However, there will be claims that The Digital Divas study, produced jointly by Microsoft and Ogilvy & Mather, has been skewed towards technology as it only quizzed tech-savvy women worldwide, each owning up to five different devices.
The research revealed that digitally-savvy shoppers are driving the retail space to become more than points of sale alone, but experiential showrooms.
It says that China is the most advanced country when it comes to online shopping preferences, with digital divas there “twice as likely” to buy everyday products online compared to anywhere else in the world. The vast majority of Chinese people, however, do not even own a computer.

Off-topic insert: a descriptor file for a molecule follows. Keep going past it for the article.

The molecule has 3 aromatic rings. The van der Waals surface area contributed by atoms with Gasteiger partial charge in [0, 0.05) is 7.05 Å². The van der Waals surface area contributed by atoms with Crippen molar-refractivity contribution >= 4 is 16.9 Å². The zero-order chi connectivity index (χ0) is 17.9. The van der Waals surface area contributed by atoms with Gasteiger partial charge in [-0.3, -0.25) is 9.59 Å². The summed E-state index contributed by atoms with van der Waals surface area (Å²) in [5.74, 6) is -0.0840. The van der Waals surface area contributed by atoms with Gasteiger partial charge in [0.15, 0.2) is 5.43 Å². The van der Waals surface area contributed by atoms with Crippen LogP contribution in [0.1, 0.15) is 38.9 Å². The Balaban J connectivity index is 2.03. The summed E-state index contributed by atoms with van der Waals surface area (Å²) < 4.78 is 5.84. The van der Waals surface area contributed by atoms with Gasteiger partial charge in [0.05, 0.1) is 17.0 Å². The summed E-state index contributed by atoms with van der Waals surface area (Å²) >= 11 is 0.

The report argues that in time the “experience lounge” phenomenon could spread to other areas, even groceries.
Meanwhile, digital divas were also found to have either a secret or multiple online identities which they use across social forums and devices. Marketers must therefore aim to appeal not just to their female audience – but also to their “alter egos”, according to the report.
Unveiling the report, Ogilvy Group UK vice-chairman Rory Sutherland called for marketers to look at how new technologies can change and influence human behaviour.
“As marketers we have the Internet the wrong way around – we are looking at it from the wrong end of the telescope – always focusing on what we can do with new technology, but actually more it’s more valuable to view it as what does it say about human behaviour,” he said.
He also warned against assuming new technology is always good, when that is not always the case.
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